A REVOLUTIONARY city-based Twenty20 tournament took a giant stride towards reality at an historic meeting at Lord’s on Wednesday.
The counties voted overwhelmingly to pursue an event based on the Aussie Big Bash League and it is likely to start in 2018.
The tournament will be condensed into a four-week period in July and the existing T20 Blast, which features all 18 counties, will continue.
The teams will be based at the Test grounds in London (two), Manchester, Leeds, Birmingham, Nottingham, Cardiff and Southampton.
Although the counties (plus MCC) did not actually vote for the new tournament, the 16-3 majority in favour of exploring the idea shows that it is virtually a done deal. Surrey, Sussex and Kent are believed to be those against.
Now the ECB must nail down more details – such as the team names, colours, the number of overseas players, the availability of England players, the division of money and how many matches will be on free-to-air TV.
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There will be further presentations by the ECB next month and the event could be 100 per cent confirmed before the end of the year.
Plenty of hurdles remain – but the ECB hierarchy are confident they can be overcome.
The biggest of these is that the constitution of the ECB states all 18 first-class counties must be involved in any competition under its jurisdiction.
It requires a three-quarters majority to re-write the ECB’s constitution. But the 16-3 show of hands yesterday suggests that can be accomplished.
A city-based T20 event - pros and cons
The case for:
1.At least some matches will be shown on free-to-air TV, which should attract more youngsters to cricket.
2.Good crowds are likely because all matches will be played at Test grounds. The Big Bash city-based event in Australia has been a phenomenon.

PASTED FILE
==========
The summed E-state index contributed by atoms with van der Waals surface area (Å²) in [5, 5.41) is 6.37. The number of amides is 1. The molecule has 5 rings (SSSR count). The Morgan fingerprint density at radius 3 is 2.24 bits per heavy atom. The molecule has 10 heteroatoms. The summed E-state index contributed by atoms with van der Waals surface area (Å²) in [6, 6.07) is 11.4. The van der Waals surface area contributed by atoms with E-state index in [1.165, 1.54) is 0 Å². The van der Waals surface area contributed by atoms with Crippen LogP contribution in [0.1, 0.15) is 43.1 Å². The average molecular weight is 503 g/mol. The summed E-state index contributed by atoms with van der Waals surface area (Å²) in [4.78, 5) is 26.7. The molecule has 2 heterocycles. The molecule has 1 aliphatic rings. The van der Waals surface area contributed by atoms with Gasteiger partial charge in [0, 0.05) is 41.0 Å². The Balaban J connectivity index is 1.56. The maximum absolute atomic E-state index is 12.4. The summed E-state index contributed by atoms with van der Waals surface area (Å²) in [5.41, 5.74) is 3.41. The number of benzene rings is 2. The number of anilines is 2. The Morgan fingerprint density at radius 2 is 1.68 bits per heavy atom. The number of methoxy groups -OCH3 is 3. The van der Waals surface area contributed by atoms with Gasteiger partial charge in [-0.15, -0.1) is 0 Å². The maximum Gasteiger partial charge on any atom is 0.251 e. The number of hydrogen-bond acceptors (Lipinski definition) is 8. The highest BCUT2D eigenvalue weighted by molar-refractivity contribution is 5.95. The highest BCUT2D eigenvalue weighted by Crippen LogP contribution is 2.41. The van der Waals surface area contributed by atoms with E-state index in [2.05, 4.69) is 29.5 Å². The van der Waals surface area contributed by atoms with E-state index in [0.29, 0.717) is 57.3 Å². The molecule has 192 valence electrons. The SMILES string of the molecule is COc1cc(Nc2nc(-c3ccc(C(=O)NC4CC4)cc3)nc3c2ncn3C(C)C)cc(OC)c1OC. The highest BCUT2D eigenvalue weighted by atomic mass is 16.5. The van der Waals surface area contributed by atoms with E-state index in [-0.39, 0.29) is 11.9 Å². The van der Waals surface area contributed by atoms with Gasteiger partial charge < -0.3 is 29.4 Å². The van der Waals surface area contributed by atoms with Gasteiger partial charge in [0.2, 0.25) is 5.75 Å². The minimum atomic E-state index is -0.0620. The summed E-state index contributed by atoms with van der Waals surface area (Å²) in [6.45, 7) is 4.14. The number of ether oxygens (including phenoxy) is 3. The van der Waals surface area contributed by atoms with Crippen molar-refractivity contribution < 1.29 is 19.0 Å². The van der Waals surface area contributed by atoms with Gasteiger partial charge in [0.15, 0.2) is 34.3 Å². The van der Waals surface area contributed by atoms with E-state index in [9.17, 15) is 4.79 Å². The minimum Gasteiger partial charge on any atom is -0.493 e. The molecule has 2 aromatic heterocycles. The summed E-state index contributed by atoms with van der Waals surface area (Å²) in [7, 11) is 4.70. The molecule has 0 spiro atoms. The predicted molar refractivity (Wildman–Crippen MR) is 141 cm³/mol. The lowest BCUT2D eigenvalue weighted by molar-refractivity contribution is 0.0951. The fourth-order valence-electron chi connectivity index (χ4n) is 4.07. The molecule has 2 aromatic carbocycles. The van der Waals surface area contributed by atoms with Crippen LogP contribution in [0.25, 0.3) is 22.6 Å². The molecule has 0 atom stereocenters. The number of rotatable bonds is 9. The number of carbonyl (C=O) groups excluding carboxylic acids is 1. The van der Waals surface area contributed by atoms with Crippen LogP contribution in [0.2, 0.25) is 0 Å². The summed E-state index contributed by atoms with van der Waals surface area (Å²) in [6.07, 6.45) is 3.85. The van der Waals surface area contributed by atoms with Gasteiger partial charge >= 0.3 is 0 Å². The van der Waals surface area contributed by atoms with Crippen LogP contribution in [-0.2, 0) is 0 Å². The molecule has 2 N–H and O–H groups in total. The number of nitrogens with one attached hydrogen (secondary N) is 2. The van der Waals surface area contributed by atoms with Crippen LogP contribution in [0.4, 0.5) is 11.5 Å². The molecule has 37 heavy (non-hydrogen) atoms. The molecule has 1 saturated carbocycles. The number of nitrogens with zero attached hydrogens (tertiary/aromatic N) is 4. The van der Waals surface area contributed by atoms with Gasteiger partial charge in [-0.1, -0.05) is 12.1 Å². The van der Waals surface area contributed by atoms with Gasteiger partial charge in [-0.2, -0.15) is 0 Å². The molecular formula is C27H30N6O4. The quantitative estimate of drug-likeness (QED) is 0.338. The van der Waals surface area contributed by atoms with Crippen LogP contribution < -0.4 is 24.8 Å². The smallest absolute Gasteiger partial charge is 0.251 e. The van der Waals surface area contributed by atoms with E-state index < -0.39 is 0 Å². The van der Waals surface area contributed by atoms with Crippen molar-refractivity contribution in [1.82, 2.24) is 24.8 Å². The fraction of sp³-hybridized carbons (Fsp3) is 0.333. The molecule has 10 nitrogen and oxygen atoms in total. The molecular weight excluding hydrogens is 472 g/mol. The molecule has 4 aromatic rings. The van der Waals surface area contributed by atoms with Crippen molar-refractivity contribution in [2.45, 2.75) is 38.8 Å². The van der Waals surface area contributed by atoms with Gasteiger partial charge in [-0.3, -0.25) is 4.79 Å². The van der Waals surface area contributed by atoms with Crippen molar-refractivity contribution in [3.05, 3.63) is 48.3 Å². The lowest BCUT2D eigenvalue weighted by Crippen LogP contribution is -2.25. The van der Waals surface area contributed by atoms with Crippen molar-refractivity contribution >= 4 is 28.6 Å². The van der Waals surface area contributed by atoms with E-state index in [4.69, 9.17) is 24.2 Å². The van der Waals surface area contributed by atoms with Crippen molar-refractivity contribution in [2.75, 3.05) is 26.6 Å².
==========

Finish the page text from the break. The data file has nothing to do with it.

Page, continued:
3.All counties – and especially those strapped for cash – would receive a surge of TV money.
4.The four-week block of matches make it easier to sign big overseas stars. Players and coaches say playing T20 non-stop improves standards because players can do concerted specific practice.
5.England players should be available, but perhaps only after 2020.
The case against:
1.Weather could ruin the tournament. What if it is a wet July? The climate here is different from Australia.
2.There is no evidence that fans will support new, invented teams. The Birmingham Bears (Warwickshire in T20) don’t attract big crowds.
3.What happens to the rest of domestic cricket in July? Is it put on hold or does a water-down county championship continue with all the top players missing?
4.The existing T20 Blast, which is so popular with fans, will be reduced in prestige.
5.County members won’t like it because, with the championship likely to be reduced, they will see less cricket.
Counties such as Durham and Northants are in desperate financial straits and have little choice other than to accept the ECB’s financial inducements.
These include an estimated £1.5million per year from TV rights.
Yorkshire and Surrey have already said they don’t want to stage games under the banner of Leeds or London – so the naming of teams is another delicate issue.
ECB chairman Colin Graves said: “We’ve been looking at how we can use domestic T20 for an even bigger purpose, especially getting more young people to play.
“This format was invented here and is successful worldwide. It can excite new fans, attract the best players and fuel the future of the game, on and off the pitch.
“The need to grow interest and participation in the game we love is at the core of our thinking.”
The tournament is different from the Indian Premier League – where teams are privately-owned franchises – but a near-copy of the Big Bash. It will be operated by the ECB and effectively owned by the counties.